It seems that much of the literature on the use of technology in education focuses on apps (Instagram, WhatsApp), services and platforms (Google Docs, Facebook) and hardware (tablets, laptops and phones). This is fine, of course. We need to understand how students and teachers use these things in the classroom. But is this really what we mean when we talk about innovation in the classroom?
Consider the changes wrought in society and industry between 1900 and 1970 as a result of the invention and implementation of technologies related to the electrification of cities, national road and railway networks, sanitation, pharmaceuticals, the internal combustion engine, and mass communication (Gordon, 2017). These were the kinds of innovations that changed the lives of hundreds of millions of people in truly significant ways because they changed the physical structures around us. They changed the configuration of space, which determines the kinds of activities that are available in that space. But what counts as innovation today? More, better apps. I came across this quote attributed to Elon Musk (although I can’t find a good source to confirm): “Cellphones distract us from the fact that the subways are old”.
When we look at infrastructure we start to get a sense of what innovation really looks like, as well as the amount of effort it would take to change it in innovative ways. For example, deciding that cities and towns should have green spaces set aside for its citizens is by no means intuitive or inevitable. Town planners could just as easily have decided that that real estate could better serve commercial interests. And how would you go about changing those green spaces, maybe by installing safer playground equipment or rerouting a running track? The point is that infrastructure is old and because it’s old it naturally forms the baseline upon which other things are built. No parks in the city means no green space to enjoy being outdoors and if you want green space you’re going to have to do an enormous amount of work to get it. You can’t just build a new app.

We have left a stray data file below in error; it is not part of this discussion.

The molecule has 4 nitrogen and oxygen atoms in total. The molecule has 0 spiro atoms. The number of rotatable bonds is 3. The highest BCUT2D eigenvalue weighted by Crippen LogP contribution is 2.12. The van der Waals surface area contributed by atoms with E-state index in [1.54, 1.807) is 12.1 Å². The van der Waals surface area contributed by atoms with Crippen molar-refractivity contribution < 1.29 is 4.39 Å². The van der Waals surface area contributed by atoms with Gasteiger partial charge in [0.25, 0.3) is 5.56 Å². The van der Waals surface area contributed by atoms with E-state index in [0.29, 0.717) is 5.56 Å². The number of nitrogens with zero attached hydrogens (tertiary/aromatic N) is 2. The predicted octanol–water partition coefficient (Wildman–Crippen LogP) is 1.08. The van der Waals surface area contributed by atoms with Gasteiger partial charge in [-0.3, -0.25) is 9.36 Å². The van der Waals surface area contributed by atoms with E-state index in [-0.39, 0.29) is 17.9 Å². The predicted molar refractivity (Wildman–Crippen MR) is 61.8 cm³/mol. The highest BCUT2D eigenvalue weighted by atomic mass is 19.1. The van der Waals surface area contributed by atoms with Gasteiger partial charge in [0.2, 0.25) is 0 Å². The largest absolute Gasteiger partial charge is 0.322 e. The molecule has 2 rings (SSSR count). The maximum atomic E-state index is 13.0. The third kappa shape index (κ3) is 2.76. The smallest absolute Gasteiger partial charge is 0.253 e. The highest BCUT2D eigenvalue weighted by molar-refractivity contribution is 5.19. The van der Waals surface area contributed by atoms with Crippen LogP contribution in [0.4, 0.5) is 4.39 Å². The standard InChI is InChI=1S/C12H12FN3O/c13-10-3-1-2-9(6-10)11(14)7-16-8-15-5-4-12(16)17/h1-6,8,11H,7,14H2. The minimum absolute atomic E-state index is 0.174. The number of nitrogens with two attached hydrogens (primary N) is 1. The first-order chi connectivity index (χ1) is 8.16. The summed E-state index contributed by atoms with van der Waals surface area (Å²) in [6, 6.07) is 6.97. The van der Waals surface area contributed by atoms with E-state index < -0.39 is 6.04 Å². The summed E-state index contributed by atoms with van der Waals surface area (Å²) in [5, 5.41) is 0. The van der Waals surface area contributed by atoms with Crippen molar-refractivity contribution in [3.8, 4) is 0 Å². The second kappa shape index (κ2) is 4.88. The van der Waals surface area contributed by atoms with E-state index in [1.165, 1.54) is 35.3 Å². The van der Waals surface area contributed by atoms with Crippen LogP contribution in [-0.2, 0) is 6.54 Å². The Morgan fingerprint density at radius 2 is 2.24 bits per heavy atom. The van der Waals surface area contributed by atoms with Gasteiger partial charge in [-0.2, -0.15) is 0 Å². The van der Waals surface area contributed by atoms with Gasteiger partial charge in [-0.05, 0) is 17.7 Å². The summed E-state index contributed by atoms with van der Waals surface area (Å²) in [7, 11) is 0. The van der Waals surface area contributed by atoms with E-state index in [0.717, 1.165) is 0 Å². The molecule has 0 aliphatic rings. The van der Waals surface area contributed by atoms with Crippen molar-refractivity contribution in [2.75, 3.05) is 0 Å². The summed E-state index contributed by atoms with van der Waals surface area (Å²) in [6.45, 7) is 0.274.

We’re spending a lot of time looking at technology that may improve some superficial aspects of pedagogical work but we spend very little time on anything that would fundamentally change the underlying infrastructure. Maybe this is because we don’t even see the infrastructure anymore? It’s easier to focus on the superficial stuff that everyone can see. For example, there are 4650 studies looking at the use of Snapchat in the classroom at the time of writing but relatively few that question why we’re still in a classroom. With the desks screwed to the floor. Changing infrastructure is the hard work that no-one wants to do but it’s also the important work because that’s what everyone else builds on. We’ve been distracted into thinking that we’re innovating when we’re really just painting over the cracks in the walls.
Would we even recognise innovation in higher education, or would we disreguard it because it doesn’t fit the mental model of what we think it should look like? Maybe we could use this idea as an indicator of innovative work: If we recognise it, it’s probably not innovative. That’s not to say that we should break everything and innovate for it’s own sake. But let’s be clear about what innovation really means. It’s not the consumption of content in new formats. It’s not the use of laptops and tablets instead of books. It’s not the use of Twitter to share resources. These may be good, useful iterations of our practice but they’re not going to change the infrastructure of learning.
In five years time Snapchat will be gone and there’ll be a new #educationapp trending on Twitter, but the desks will still be screwed to the floor.